Washington, D.C.—The Biden administration has proposed a 12.9 percent funding cut for the U.S. Army Corps of Engineers civil works program, prompting pushback from an influential Democratic ally.
Rep. Marcy Kaptur (D-Ohio), chairwoman of the House Appropriations Subcommittee on Energy and Water Development and Related Agencies, expressed reservations during a hearing held several days before the official release of the administration’s full budget.
“We’re making progress in the request, but it is still $1 billion of decrease from last year’s enacted level,” Kaptur said.
She said she was looking forward to working with the administration to ensure the Corps receives the necessary support to keep communities safe and prosperous.
That reduction in Biden’s fiscal year 2022 budget request would bring funding for the civil works program down to $6.8 billion from the roughly $7.8 billion enacted for the current fiscal year.
In his comments before the panel, Jaime Pinkham, acting assistant secretary of the Army for civil works, also focused on the administration’s funding request submitted weeks earlier.
“This funding request is the highest annual budget ever requested for the civil works program,” Pinkham said.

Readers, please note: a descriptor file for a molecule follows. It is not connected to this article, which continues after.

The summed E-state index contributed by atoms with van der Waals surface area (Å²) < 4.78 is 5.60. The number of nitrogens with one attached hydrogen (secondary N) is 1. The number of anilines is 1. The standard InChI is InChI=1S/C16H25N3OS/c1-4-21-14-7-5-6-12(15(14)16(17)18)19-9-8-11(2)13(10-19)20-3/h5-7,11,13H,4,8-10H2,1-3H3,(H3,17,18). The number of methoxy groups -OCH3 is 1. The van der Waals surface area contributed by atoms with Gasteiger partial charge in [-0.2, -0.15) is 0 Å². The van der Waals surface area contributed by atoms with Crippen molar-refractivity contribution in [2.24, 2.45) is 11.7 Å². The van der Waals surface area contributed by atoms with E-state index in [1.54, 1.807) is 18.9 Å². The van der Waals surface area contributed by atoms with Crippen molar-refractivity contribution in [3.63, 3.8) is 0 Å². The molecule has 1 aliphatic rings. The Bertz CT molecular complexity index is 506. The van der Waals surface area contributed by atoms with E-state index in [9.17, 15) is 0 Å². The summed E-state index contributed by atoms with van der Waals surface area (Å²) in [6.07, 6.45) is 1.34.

In his statement following the full budget’s release, the investments proposed by the administration were called transformational for the program.
Construction would receive $1.7 billion; operation and maintenance, $2.5 billion; investigations, $105.8 million; Mississippi River and tributaries, $269.6 million; and regulatory program, $204,400.
Of that, $1.6 billion, described as the highest amount ever requested, would come from the Harbor Maintenance Trust Fund, $52 million from the Inland Waterways Trust Fund, an estimated $47 million from special recreation user fees and $5 billion from the U.S. Treasury’s General Fund.
Pinkham said the budget includes $3.4 billion for work on inland and coastal navigation projects.
Also included, he said, are seven previously unfunded programs and projects within the investigations account and four within the construction account.
He explained the previously announced American Jobs Plan and the American Families Plan also are included.
Key budget takeaways for other agencies:
Maritime Administration, Port Infrastructure Development Program, $230 million; Assistance to Small Shipyards, $20 million; Maritime Security Program, $318 million; Department of Transportation: $1 billion for Rebuilding American Infrastructure with Sustainability and Equity (RAISE) grants, formerly known as TIGER and BUILD grants.
Environmental Protection Agency, $60 million to expand availability of the Diesel Emissions Reduction Act (DERA) grant program.
Section 401 Revision
The Environmental Protection Agency (EPA) announced plans to revise the 2020 Clean Water Act (CWA) Section 401 Certification Rule, saying it erodes state and tribal authority to protect vital water resources.
The EPA said it also intends to beef up state and tribal authority in this area.
“We have serious water challenges to address as a nation and as EPA administrator, I will not hesitate to correct decisions that weakened the authority of states and tribes to protect their waters,” EPA Administrator Michael Regan said.